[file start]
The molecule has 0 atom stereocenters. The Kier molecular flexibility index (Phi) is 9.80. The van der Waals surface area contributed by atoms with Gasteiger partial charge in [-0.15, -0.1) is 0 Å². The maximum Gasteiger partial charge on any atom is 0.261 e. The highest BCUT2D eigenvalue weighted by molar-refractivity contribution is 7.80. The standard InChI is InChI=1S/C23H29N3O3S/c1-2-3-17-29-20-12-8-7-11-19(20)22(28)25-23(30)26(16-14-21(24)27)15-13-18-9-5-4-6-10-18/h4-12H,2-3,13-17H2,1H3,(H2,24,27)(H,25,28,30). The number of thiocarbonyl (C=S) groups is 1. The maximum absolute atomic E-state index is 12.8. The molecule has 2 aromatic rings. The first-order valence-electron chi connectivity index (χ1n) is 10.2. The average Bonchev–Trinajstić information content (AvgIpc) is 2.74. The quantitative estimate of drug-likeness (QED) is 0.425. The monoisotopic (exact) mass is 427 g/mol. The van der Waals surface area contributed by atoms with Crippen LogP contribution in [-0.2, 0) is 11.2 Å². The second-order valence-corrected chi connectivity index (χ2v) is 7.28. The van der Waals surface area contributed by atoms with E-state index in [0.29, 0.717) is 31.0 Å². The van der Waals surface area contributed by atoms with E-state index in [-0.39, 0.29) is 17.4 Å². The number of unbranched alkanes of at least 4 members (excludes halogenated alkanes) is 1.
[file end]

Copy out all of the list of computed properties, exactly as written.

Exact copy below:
The molecule has 0 atom stereocenters. The Kier molecular flexibility index (Phi) is 9.80. The van der Waals surface area contributed by atoms with Gasteiger partial charge in [-0.15, -0.1) is 0 Å². The maximum Gasteiger partial charge on any atom is 0.261 e. The highest BCUT2D eigenvalue weighted by molar-refractivity contribution is 7.80. The standard InChI is InChI=1S/C23H29N3O3S/c1-2-3-17-29-20-12-8-7-11-19(20)22(28)25-23(30)26(16-14-21(24)27)15-13-18-9-5-4-6-10-18/h4-12H,2-3,13-17H2,1H3,(H2,24,27)(H,25,28,30). The number of thiocarbonyl (C=S) groups is 1. The maximum absolute atomic E-state index is 12.8. The molecule has 2 aromatic rings. The first-order valence-electron chi connectivity index (χ1n) is 10.2. The average Bonchev–Trinajstić information content (AvgIpc) is 2.74. The quantitative estimate of drug-likeness (QED) is 0.425. The monoisotopic (exact) mass is 427 g/mol. The van der Waals surface area contributed by atoms with Crippen LogP contribution in [-0.2, 0) is 11.2 Å². The second-order valence-corrected chi connectivity index (χ2v) is 7.28. The van der Waals surface area contributed by atoms with E-state index in [0.29, 0.717) is 31.0 Å². The van der Waals surface area contributed by atoms with E-state index in [-0.39, 0.29) is 17.4 Å². The number of unbranched alkanes of at least 4 members (excludes halogenated alkanes) is 1.